A mid-2003 desktop PC that functions as a media center of sorts, and features dual optical drives (CD burner with a DVD reader) and remote control with an IR receiver. Some models featured an analog TV tuner and a dial-up modem fitted to one of the PCI slots.
Our VAIO journey starts with the Recovery Wizard, which takes us through the formatting process.
Remarkably it looks like a Windows 2000 environment.
The Sony-branded OOBE, which presents the opportunity to register with Sony and Microsoft.
Norton Internet Security comes bundled with the laptop which provides virus protection for a year since it is activated, along with a firewall. Norton also integrates itself into Internet Explorer, providing popup protection. It also appears within Windows Explorer itself.
After the first bootup, we are prompted to insert one of the VAIO recovery disks, these are tied to the machine and will not work inside a virtual environment, and rely on different copy protection
Interesting, Norton seems to be able to pickup and download a few updates, considering this product is nearing 20 years old that’s quite impressive. But I doubt these cover the latest virus definitions, Norton possibly still operates the server that holds these aged definition updates.
There are a few programs missing since the final part of the recovery wizard specifically checks that you are running on a Sony VAIO PC. I wonder if this checks for the exact model, or if there is just the Sony string in the BIOS, would this work for other Sony models?
SonicStage was the software used to manage and playback Sony’s ATARC format audio, which was their own property audio format that was initially used on the first MiniDisc models, and was later used for their Walkman digital music players. ATARC was more efficient than MP2 and MP3 at higher bitrates but compared less with AAC or WMA. ATARC was also only supported on Sony products, and even then not all of their electronics supported it, Sony Ericsson phones in Europe had no support for ATRAC, and neither did the first PlayStation or the PlayStation 2, with the PS3 introducing support for the codec.
SonicStage was very similar to iTunes in concept and acted as a way to play purchased songs from Sony’s CONNECT store. As these files were protected by DRM, an account and correct authorization was required to playback the songs purchased by the user. SonicStage could also sync and transfer songs to supported Walkman players, and only Walkman players.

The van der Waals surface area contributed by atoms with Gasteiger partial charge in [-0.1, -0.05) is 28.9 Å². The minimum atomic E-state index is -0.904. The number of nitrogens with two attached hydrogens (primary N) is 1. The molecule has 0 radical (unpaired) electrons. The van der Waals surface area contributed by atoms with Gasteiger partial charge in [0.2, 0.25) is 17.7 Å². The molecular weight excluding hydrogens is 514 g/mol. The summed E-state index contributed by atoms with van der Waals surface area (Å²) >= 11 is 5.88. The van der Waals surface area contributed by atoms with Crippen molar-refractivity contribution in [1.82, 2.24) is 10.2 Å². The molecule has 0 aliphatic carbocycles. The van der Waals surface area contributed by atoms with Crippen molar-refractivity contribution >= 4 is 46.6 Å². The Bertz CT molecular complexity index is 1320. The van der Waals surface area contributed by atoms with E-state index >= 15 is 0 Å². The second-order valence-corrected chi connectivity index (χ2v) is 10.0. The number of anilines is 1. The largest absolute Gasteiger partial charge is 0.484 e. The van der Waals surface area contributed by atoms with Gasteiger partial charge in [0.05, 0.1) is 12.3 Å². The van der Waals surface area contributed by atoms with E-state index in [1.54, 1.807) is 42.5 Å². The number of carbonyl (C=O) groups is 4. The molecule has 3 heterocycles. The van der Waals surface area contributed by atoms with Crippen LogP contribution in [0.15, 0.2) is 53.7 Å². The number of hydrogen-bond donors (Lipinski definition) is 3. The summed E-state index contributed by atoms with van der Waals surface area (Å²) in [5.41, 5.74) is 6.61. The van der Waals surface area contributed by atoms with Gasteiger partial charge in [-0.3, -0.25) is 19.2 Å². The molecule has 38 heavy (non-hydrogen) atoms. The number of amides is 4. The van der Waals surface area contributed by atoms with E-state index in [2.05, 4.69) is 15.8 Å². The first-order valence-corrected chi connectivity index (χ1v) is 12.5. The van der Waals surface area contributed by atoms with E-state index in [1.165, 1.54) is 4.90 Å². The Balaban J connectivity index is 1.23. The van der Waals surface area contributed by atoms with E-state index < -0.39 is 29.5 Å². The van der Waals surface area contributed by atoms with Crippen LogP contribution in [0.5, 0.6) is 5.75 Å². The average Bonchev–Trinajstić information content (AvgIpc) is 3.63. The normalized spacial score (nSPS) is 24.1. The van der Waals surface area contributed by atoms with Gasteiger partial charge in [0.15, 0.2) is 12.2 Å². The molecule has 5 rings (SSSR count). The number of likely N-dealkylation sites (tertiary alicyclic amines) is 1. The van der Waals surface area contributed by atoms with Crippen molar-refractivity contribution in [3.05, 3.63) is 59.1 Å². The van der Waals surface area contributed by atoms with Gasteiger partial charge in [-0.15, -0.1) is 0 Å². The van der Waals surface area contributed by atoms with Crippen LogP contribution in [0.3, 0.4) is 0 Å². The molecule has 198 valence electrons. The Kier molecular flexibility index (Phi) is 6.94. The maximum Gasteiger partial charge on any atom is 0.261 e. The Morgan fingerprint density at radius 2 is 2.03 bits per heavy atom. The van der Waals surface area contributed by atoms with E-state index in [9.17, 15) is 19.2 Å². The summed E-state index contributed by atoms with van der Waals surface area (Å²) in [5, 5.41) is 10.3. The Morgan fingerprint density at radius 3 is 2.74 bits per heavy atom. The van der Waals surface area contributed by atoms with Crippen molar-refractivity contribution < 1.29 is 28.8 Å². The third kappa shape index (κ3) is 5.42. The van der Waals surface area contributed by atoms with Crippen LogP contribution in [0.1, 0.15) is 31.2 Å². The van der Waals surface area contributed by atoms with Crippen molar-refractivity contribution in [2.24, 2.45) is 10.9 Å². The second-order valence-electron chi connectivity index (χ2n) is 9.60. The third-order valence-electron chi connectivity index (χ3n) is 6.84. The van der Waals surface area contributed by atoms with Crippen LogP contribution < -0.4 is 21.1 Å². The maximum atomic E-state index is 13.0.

This was during a dark period of time where record companies insisted that much purchases online had to be digitally protected using some form of DRM, which meant purchasing music from one vendor would mean you could only play that track on software or a device that the vendor had support for. This meant music purchased from iTunes could not be played back on a Walkman or a Microsoft PlaysForSure device without burning it to a CD, then reimporting it as MP3 or whichever format the program and device supported, basically the analog hole.
Was it any wonder people turned to piracy?
DRM free music stores later came about, and many vendors eventually started offering DRM free downloads for their songs and all was well. Then the music industry went one step further and insisted streaming was the next best thing, meaning you no longer owned or had direct access to music, instead of being steamed from the cloud for a monthly fee.
As for Sony, the CONNECT store closed down in 2008, and Sonic Stage was discontinued and replaced a few years later with MediaGo, which was mainly intended for the Sony PSP but could work with compatible Walkman devices. Sony would later try again in the music market with Quircity, a streaming playroom before being rebranded to PlayStation Music, and then been killed off in favor of Spotify on the PS4.
For a company that has its own major record label, Sony does suck with online music services.
Screensavers & Wallpapers
Theirs a VAIO screensaver bundled which is a bunch of stock photos taken with a few transition effect applied, with stock music being placed in the background.
You can of course customize it with your own photos, or memes if that is more your thing.
Various backgrounds, these would blend in with the laptop design and supported a variety of resolutions (whilst the internal LCD would use its optimal resolution, Sony provided different wallpaper resolution’s in the event you connect an external monitor.
Appears to be a creative photo editing application where you can import photos from a digital camera (maybe a Sony CyberShot camera) and apply effects or add clip-art to them. You then have the option of printing these out or attaching them as an email. you can also create greeting cards with this, so it acts similar to Microsoft Publisher in a way,
Netscape browser version 6, a popular alternative browser (Didn’t Microsoft discourage OEM’s from doing this? Sony clearly didn’t give a fuck)
I think this is some sort of last.fm service from before its time, where it will organize and find similar artists depending on the ones currently in your library, whilst organizing your current music collection. This no longer works and requires a connection to a server that is long since defunct. It sort of similar to Apple Genius playlists.
Memory Stick Formater
Formats a Sony Memory Stick, nuff said. Not sure why you can’t do this in Windows Explorer, possibly due to Magic Gate encryption?
Software that Sony loved to bundle with their VAIO systems, is some sort of account and spending management software.
An advert for AOL, looks a bit basic for 2003 standards.
Help & Support
Sony’s help center branding